For all the interest in fair trade coffee, Canadians actually drink very little of it.
Here's a bit of bad news that emerges, ironically, from a generally good-news situation. The meteoric rise of ethical consuming over the past decade has given rise to forces causing the first serious split in fair trade ranks in over 25 years.
As of January 2012, Fair Trade USA will complete its withdrawal from the international Fairtrade Labelling Organization, hoping to double sales through easier ties to larger and more corporate producers and retailers.
This may be the opening shot of the same kind of infighting that's plagued Big Organic over the last several years, a disappointing development in the $6-billion-a-year - and fast expanding - fair trade cause.
Just to reassure locals, Fairtrade Canada - the label that attests to production standards met by imports of chocolate, coffee, bananas, sugar, tea and other products - is not joining the walkout and might even benefit from supplying U.S. retailers who want products carrying the traditional fair trade seal of approval.
"Canada is not going along with the U.S.," Mike Zelmer of FTC tells me. "We believe in the international movement; we were founding members."
The discussion is all about the real meaning of fair trade contributions to sustainability and whether large corporations should qualify to get the fair trade stamp of excellence. Some argue, using the organic food parallel, that this is akin to the Walmart scenario, where the company sells local organic food in a retail context that duplicates the conventional food system and freezes out small producers - the great majority of the world's poor.
The World Fair Trade Organization, connected to the Fairtrade Labelling Organization, has charged the American group with valuing U.S. sales of products over the welfare of producers. "The WFTO believes the interests of producers, especially small farmers and artisans, should be the main focus within the fair trade movement," their statement reads.
Fair Trade USA, on the other hand, says it seeks to double U.S. sales to $2 billion by 2015 by developing its own certification system, which is likely to pry open the doors to large farms and plantation methods of growing cacao and coffee, both of which have traditionally been managed in diverse forests by small producers.
The organization calls its initiative Fair Trade For All and says it aims to expand eligibility, thus extending benefits to workers excluded by the previous focus on worker co-ops. The group hopes to make it easy for bigger players to commit to fair trade, a shift which, in turn, will grow consumer interest in fair trade.
It's important to note that fair trade wasn't an overnight success. Back in 1988, when I first started writing regularly for NOW, I'd wend my way through a rabbit warren of desks to sell a dozen or so bags of fair trade coffee I'd just picked up at a church-basement Oxfam outlet.
Beginning in the Netherlands, fair trade orgs sprang up around the world at this time to market food products from developing economies through food stores, rather than counting on customers who happened to know which craft stores and church basements had fair trade coffee. This preliminary network launched the skyrocketing retail success of fair trade.
The growth of ethical consuming demonstrates the way change happens at the margins. Fair trade goods are mainly treats and indulgences, not everyday necessities, producing a customer base that is quite self-conscious and even guilt-ridden, especially if products like chocolate are associated with child labour or even slavery.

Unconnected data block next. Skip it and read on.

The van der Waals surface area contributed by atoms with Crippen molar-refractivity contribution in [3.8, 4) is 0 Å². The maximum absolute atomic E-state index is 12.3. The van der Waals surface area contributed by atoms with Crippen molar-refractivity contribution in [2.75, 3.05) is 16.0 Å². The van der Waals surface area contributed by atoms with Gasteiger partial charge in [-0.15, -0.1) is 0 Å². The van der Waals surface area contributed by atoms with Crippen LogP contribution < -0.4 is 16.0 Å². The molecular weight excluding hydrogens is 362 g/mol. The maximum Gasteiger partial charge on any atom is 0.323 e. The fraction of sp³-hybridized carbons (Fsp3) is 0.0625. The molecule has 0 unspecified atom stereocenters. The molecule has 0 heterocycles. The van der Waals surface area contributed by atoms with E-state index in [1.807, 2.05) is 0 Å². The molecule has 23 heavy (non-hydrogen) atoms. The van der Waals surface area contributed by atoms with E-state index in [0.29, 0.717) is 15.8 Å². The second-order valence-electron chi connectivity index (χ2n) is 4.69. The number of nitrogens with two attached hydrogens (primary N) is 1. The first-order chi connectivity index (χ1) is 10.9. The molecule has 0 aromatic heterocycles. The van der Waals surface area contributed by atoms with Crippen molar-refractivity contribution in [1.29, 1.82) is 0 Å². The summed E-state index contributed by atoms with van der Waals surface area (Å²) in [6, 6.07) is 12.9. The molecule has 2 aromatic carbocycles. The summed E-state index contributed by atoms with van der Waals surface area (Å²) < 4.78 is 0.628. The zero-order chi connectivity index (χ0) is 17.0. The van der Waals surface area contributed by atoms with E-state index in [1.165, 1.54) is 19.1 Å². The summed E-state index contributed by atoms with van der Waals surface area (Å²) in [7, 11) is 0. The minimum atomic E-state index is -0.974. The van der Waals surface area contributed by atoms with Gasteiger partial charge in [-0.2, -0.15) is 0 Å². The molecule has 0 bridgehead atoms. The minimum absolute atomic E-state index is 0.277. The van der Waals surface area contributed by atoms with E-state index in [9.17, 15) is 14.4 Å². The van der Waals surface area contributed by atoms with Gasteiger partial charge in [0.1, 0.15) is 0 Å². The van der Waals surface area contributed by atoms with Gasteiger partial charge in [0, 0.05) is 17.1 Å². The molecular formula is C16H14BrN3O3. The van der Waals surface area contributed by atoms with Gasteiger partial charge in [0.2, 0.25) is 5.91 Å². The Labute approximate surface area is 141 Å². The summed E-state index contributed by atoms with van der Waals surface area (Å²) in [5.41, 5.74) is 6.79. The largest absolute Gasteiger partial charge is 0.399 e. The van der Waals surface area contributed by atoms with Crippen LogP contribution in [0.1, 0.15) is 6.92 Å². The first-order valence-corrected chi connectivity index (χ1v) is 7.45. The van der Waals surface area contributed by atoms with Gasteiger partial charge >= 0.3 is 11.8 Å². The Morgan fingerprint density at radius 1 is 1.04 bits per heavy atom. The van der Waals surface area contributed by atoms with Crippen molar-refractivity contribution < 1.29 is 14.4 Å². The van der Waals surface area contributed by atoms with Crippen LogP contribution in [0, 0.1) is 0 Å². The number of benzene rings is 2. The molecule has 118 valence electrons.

Although less than 10 companies - the likes of Kraft (which recently chowed down on Cadbury), Nestle and Mars - control the candy and coffee market, they're all vulnerable to catastrophic risk from weather changes or labour unrest. In 2008, harsh Sahara winds and militant protests in Ghana and the Ivory Coast (sources for high-quality chocolate), led to a rogue's gallery of major corporations signing on for the stability of long-term relationships with competent producers. And now all of these companies trumpet some fair trade products.
The success story inspires many. Over a million producers and some 5 million people now benefit from a fair trade minimum price that protects them in case of market gluts, as well as a fair trade premium (in the range of 30 cents a tonne for cacao) that funds schools and health clinics. Once-powerless peasants now control some of their fate and food sovereignty through co-ops that share half the voting power in fair trade orgs.
But the large retailers selling corporate chocolate now account for the lion's share of fair trade sales, and these retailers want a reliable supply from a small number of specialized producers. They aren't organized to source from co-ops serving the world's small farmers, the very people fair trade was created to serve.
This is the dilemma the whole movement is trying to resolve. But watch for many follow-up dilemmas as pressure is placed on fair trade to water down standards.
While Fairtrade Canada stays loyal to small producers, ethical consuming here is disappointingly weak. Sure, Canadian fair trade sales grew 6 per cent to $330 million in 2009, but Tim Hortons, which sells no fair trade label coffee, is treated as a Canadian icon and pours eight out of every 10 cups of joe sold in Canada.
Nonetheless, Zelmer remains optimistic and points to Vancouver's and University of British Columbia's recent moves to become fair trade. An old instinct for collective action and enabling by public institutions might yet define future options for ethical purchasing.
CHOOSING TO BUY FAIR
Here are the products available bearing the FairTrade Canada label:
Cocoa • Coffee • Cotton • Flowers • Bananas • Gold • Rice • Spices and herbs • Shea butter • Olive oil • Sports balls • Sugar Tea • Imported wine